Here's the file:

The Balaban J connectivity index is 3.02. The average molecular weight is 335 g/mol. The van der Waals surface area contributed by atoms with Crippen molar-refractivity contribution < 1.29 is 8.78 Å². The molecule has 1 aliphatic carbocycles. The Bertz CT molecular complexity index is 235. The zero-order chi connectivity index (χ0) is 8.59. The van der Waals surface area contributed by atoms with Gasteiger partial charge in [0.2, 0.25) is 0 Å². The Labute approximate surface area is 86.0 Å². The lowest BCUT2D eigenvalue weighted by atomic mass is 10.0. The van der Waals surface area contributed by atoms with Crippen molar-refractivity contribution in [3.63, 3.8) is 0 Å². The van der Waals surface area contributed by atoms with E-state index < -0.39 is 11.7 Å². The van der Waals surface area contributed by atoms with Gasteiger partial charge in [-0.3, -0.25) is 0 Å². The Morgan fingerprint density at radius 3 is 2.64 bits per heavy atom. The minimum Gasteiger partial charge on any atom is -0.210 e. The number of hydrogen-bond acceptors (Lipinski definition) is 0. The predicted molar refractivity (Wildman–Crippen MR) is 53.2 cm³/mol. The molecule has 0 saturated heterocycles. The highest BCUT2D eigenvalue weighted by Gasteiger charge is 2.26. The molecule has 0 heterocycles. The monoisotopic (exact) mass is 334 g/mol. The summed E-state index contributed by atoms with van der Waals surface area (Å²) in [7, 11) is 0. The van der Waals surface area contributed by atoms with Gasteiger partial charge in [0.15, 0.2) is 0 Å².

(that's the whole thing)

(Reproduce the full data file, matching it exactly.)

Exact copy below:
The Balaban J connectivity index is 3.02. The average molecular weight is 335 g/mol. The van der Waals surface area contributed by atoms with Crippen molar-refractivity contribution < 1.29 is 8.78 Å². The molecule has 1 aliphatic carbocycles. The Bertz CT molecular complexity index is 235. The zero-order chi connectivity index (χ0) is 8.59. The van der Waals surface area contributed by atoms with Gasteiger partial charge in [0.2, 0.25) is 0 Å². The Labute approximate surface area is 86.0 Å². The lowest BCUT2D eigenvalue weighted by atomic mass is 10.0. The van der Waals surface area contributed by atoms with Crippen molar-refractivity contribution in [3.63, 3.8) is 0 Å². The van der Waals surface area contributed by atoms with E-state index < -0.39 is 11.7 Å². The van der Waals surface area contributed by atoms with Gasteiger partial charge in [-0.3, -0.25) is 0 Å². The Morgan fingerprint density at radius 3 is 2.64 bits per heavy atom. The minimum Gasteiger partial charge on any atom is -0.210 e. The number of hydrogen-bond acceptors (Lipinski definition) is 0. The predicted molar refractivity (Wildman–Crippen MR) is 53.2 cm³/mol. The molecule has 0 saturated heterocycles. The highest BCUT2D eigenvalue weighted by Gasteiger charge is 2.26. The molecule has 0 heterocycles. The monoisotopic (exact) mass is 334 g/mol. The summed E-state index contributed by atoms with van der Waals surface area (Å²) in [7, 11) is 0. The van der Waals surface area contributed by atoms with Gasteiger partial charge in [0.15, 0.2) is 0 Å².